Quantcast
Log In Register

TV on the Radio

by David King on May 4, 2011

Nine Types of Light
The word earlier this year was that the new TV on the Radio would be sans snarling guitar, static, and searing feedback. I thought I had a basic understanding of what that would sound like thanks to their last release Dear Science. Pulsing bass lines, sublime funk and rising choruses that felt simultaneously retro and futuristic. None of that “Wolf Like Me” guitar rave-up. My assumptions were flawed. Nine Types of Light strips the band of its sharp, progressive edges and leaves them in boxier confines.

Album opener “Second Song” kicks things off in unassuming fashion. “Confidence and ignorance approved me/Define my day today,” Tunde Adebimpe sings in a bored baritone. The song meanders along until the chorus explodes and the band’s classic falsetto vocals erupt: “Every lover on a mission/Shift your known position into the light.” The surging chorus doesn’t feel as natural and stunning as on tracks off of Dear Science or Return to Cookie Mountain. Despite the flash of the enveloping hook, the band seem like they are retreating, stripped-down, looking for comfort. The theme continues throughout the album—no more rough edges, no more sinister funk—instead feeling a bit like a tour of ’80s pop. While the band’s lyrics have been focused on conflict and heartbreak in the past, Nine Types of Light seems to revel in the in-between: lost love that there is a hope of rekindling, the freedom of not caring about the future.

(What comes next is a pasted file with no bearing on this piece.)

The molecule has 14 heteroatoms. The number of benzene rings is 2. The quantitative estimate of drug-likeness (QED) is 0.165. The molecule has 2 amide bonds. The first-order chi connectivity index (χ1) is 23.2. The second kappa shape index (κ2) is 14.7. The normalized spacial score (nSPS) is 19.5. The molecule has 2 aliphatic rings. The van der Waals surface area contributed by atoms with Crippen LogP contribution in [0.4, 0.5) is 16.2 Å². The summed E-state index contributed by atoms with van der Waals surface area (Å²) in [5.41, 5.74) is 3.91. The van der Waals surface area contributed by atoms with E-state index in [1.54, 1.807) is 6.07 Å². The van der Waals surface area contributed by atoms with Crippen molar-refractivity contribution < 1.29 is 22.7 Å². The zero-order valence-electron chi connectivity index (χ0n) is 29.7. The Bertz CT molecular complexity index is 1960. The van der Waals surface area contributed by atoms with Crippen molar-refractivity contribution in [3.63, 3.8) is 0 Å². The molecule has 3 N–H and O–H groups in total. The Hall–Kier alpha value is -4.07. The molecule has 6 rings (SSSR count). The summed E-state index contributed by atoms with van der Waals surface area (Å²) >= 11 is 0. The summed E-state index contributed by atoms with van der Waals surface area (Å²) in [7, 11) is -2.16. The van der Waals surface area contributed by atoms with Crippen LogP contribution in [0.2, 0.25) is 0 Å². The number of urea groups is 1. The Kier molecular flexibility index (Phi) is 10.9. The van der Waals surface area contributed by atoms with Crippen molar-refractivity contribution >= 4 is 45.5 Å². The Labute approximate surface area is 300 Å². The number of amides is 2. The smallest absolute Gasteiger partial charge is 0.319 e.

The band certainly have been influenced by David Bowie, who guested on Return to Cookie Mountain. There are traces of Young Americans here. But most of Bowie’s drama that the band was so good at capturing is gone, replaced by a simpler, less pretentious, certainly more straightforward approach—a lot like Phil Collins at times. And when the horns kick in and the tempo picks up, like on “Caffeinated Consciousness,” the album hints at more ’80s pop influences. Think Huey Lewis and the News; think Living Colour. “Will Do” is by far the album’s greatest pop ditty, a romantic drift where Adebimpe ponders the price of a new relationship. “It might be impractical/To seek out a new romance/We won’t know the actual/If we never take the chance,” he sings in a conversational tone. He could take it, he could leave it. And in the chorus he assures his possible lover, “Any time will do.” He’s thinking about the danger of passion. Honestly, I hope the TV on the Radio find more of both.